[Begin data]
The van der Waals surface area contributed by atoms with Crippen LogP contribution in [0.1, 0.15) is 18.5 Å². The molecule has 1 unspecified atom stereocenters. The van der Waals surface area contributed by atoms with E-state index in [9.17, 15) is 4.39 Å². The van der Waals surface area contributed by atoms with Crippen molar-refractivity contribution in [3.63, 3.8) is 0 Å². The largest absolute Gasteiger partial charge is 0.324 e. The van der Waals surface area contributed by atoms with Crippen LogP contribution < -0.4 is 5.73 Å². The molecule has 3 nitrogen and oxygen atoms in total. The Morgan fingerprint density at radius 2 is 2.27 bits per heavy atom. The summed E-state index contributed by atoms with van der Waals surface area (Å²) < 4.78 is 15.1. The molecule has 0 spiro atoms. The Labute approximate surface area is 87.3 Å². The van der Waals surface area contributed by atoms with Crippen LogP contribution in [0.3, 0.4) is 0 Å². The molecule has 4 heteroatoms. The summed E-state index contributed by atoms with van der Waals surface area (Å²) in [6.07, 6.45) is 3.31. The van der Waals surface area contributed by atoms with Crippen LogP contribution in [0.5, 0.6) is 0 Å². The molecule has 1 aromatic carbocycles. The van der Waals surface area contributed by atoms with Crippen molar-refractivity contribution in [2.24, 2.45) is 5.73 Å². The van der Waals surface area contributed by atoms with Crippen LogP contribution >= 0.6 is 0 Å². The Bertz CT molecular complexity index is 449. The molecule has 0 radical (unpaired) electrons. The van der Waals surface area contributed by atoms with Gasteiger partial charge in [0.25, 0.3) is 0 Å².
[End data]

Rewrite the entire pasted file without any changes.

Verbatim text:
The van der Waals surface area contributed by atoms with Crippen LogP contribution in [0.1, 0.15) is 18.5 Å². The molecule has 1 unspecified atom stereocenters. The van der Waals surface area contributed by atoms with E-state index in [9.17, 15) is 4.39 Å². The van der Waals surface area contributed by atoms with Crippen molar-refractivity contribution in [3.63, 3.8) is 0 Å². The largest absolute Gasteiger partial charge is 0.324 e. The van der Waals surface area contributed by atoms with Crippen LogP contribution < -0.4 is 5.73 Å². The molecule has 3 nitrogen and oxygen atoms in total. The Morgan fingerprint density at radius 2 is 2.27 bits per heavy atom. The summed E-state index contributed by atoms with van der Waals surface area (Å²) < 4.78 is 15.1. The molecule has 0 spiro atoms. The Labute approximate surface area is 87.3 Å². The van der Waals surface area contributed by atoms with Crippen LogP contribution in [0.3, 0.4) is 0 Å². The molecule has 4 heteroatoms. The summed E-state index contributed by atoms with van der Waals surface area (Å²) in [6.07, 6.45) is 3.31. The van der Waals surface area contributed by atoms with Crippen LogP contribution in [0.5, 0.6) is 0 Å². The molecule has 1 aromatic carbocycles. The van der Waals surface area contributed by atoms with Crippen molar-refractivity contribution in [2.24, 2.45) is 5.73 Å². The van der Waals surface area contributed by atoms with Crippen LogP contribution >= 0.6 is 0 Å². The Bertz CT molecular complexity index is 449. The molecule has 0 radical (unpaired) electrons. The van der Waals surface area contributed by atoms with Gasteiger partial charge in [0.25, 0.3) is 0 Å².